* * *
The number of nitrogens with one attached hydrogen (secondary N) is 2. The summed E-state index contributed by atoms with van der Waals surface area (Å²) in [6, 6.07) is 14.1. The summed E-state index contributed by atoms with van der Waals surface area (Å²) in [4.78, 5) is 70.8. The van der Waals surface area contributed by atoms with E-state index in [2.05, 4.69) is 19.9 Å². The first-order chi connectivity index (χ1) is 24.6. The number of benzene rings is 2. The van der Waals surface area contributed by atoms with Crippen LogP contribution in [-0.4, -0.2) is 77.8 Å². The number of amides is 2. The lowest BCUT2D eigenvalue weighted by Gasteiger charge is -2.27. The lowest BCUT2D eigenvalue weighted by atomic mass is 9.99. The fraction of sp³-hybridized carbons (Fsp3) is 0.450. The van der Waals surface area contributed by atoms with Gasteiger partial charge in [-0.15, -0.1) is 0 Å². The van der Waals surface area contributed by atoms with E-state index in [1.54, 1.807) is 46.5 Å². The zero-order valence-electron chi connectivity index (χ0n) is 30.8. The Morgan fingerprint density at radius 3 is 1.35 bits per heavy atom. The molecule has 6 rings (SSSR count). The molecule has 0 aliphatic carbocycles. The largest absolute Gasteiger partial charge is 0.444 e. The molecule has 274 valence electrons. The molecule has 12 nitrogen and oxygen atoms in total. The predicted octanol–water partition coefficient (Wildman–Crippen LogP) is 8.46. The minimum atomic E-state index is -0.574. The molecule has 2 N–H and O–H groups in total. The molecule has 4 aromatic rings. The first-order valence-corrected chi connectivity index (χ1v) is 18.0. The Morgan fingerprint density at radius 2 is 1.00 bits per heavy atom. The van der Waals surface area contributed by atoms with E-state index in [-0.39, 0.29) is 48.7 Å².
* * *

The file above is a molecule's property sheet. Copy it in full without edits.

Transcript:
The number of nitrogens with one attached hydrogen (secondary N) is 2. The summed E-state index contributed by atoms with van der Waals surface area (Å²) in [6, 6.07) is 14.1. The summed E-state index contributed by atoms with van der Waals surface area (Å²) in [4.78, 5) is 70.8. The van der Waals surface area contributed by atoms with E-state index in [2.05, 4.69) is 19.9 Å². The first-order chi connectivity index (χ1) is 24.6. The number of benzene rings is 2. The van der Waals surface area contributed by atoms with Crippen LogP contribution in [-0.4, -0.2) is 77.8 Å². The number of amides is 2. The lowest BCUT2D eigenvalue weighted by Gasteiger charge is -2.27. The lowest BCUT2D eigenvalue weighted by atomic mass is 9.99. The fraction of sp³-hybridized carbons (Fsp3) is 0.450. The van der Waals surface area contributed by atoms with Gasteiger partial charge in [-0.15, -0.1) is 0 Å². The van der Waals surface area contributed by atoms with E-state index in [1.54, 1.807) is 46.5 Å². The zero-order valence-electron chi connectivity index (χ0n) is 30.8. The Morgan fingerprint density at radius 3 is 1.35 bits per heavy atom. The molecule has 6 rings (SSSR count). The molecule has 0 aliphatic carbocycles. The largest absolute Gasteiger partial charge is 0.444 e. The molecule has 274 valence electrons. The molecule has 12 nitrogen and oxygen atoms in total. The predicted octanol–water partition coefficient (Wildman–Crippen LogP) is 8.46. The minimum atomic E-state index is -0.574. The molecule has 2 N–H and O–H groups in total. The molecule has 4 aromatic rings. The first-order valence-corrected chi connectivity index (χ1v) is 18.0. The Morgan fingerprint density at radius 2 is 1.00 bits per heavy atom. The van der Waals surface area contributed by atoms with E-state index in [-0.39, 0.29) is 48.7 Å².